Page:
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NAME    [Toc]    [Back]

     rm - remove directory entries

SYNOPSIS    [Toc]    [Back]

     rm [-f | -i] [-dPRrW] file [...]

DESCRIPTION    [Toc]    [Back]

     The rm utility attempts to  remove  the  non-directory  type
files specified
     on  the command line.  If the permissions of the file do not
permit writing,
 and the standard input device is a terminal,  the  user
is prompted
     (on the standard error output) for confirmation.

     The options are as follows:

     -d      Attempt to remove directories as well as other types
of files.

     -f      Attempt to remove the files  without  prompting  for
             regardless  of  the file's permissions.  If the file
does not exist,
 do not display a diagnostic message  or  modify
the exit status
  to  reflect  an error.  The -f option overrides
any previous -i

     -i      Request confirmation  before  attempting  to  remove
each file, regardless
  of  the  file's permissions, or whether or
not the standard
 input device is  a  terminal.   The  -i  option
overrides any
             previous -f options.

     -P      Overwrite regular files before deleting them.  Files
are overwritten
 three times, first  with  the  byte  pattern
0xff, then 0x00,
             and then 0xff again, before they are deleted.  Files
with multiple
 links will not be overwritten.

     -R      Attempt to remove the file hierarchy rooted in  each
file argument.
   The -R option implies the -d option.  If the
-i option is
             specified, the user is prompted for confirmation before each directory's
  contents are processed (as well as before
the attempt
             is made to remove the directory).  If the user  does
not respond
             affirmatively, the file hierarchy rooted in that directory is

     -r      Equivalent to -R.

     -W      Attempts to undelete the  named  files.   Currently,
this option can
             only  be  used to recover files covered by whiteouts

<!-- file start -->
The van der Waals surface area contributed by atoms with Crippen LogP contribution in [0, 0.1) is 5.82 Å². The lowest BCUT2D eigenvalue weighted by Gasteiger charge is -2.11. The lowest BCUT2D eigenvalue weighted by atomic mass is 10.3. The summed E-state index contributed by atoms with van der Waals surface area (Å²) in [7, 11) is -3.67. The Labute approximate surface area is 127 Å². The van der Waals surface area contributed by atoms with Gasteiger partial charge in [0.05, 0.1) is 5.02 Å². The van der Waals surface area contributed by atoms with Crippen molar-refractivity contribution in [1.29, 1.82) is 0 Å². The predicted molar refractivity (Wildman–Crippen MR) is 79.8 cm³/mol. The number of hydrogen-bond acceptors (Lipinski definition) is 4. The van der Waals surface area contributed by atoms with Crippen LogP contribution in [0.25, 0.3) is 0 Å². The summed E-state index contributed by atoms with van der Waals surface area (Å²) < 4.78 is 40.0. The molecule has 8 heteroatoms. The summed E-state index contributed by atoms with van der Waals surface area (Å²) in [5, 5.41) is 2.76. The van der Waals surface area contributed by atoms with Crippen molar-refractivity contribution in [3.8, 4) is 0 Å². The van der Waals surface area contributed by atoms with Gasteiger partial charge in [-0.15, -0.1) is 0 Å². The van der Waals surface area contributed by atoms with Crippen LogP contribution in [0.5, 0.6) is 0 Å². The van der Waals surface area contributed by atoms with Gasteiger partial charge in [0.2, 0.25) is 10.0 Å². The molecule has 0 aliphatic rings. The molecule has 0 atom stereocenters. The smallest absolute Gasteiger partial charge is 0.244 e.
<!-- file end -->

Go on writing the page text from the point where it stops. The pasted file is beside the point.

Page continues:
on union

     The rm utility removes symbolic links, not the files  referenced by the

     It  is  an  error  to  attempt  to remove the files ``.'' or
``..''.  It is
     forbidden to remove the file ``..'' merely to avoid the  antisocial consequences
  of inadvertently doing something like ``rm -r .*''.

     The rm utility exits 0 if all of the named files or file hierarchies were
     removed,  or  if  the -f option was specified and all of the
existing files
     or file hierarchies were removed.  If an  error  occurs,  rm
exits with a
     value >0.

EXAMPLES    [Toc]    [Back]

     Recursively remove all files contained within the foobar directory hierarchy:

           $ rm -rf foobar

     Either of these commands will remove the file -f:

           $ rm -- -f
           $ rm ./-f

SEE ALSO    [Toc]    [Back]

     rmdir(1), unlink(2), fts(3), symlink(7)

STANDARDS    [Toc]    [Back]

     The rm utility differs from  historical  implementations  in
that the -f option
  only  masks  attempts to remove non-existent files instead of masking
     a large variety of errors.

     Also, historical BSD implementations prompted on  the  standard output, not
     the standard error output.

     The  interactive  mode used to be a dsw command, a carryover
from the ancient
 past with an amusing etymology.

     The rm utility is almost IEEE Std 1003.2 (``POSIX.2'')  compatible, except
     that  POSIX  requires  rm to act like rmdir(1) when the file
specified is a
     directory.  This implementation requires the  -d  option  if
such behavior
     is desired.  This follows the historical behavior of rm with
respect to

HISTORY    [Toc]    [Back]

     An rm command appeared in Version 1 AT&T UNIX.

BUGS    [Toc]    [Back]

     The -P option assumes that the underlying file system  is  a
     file  system.  UFS is a fixed-block file system; LFS is not.
In addition,
     only regular files are overwritten, other types of files are

OpenBSD      3.6                         December     5,     1994
[ Back ]
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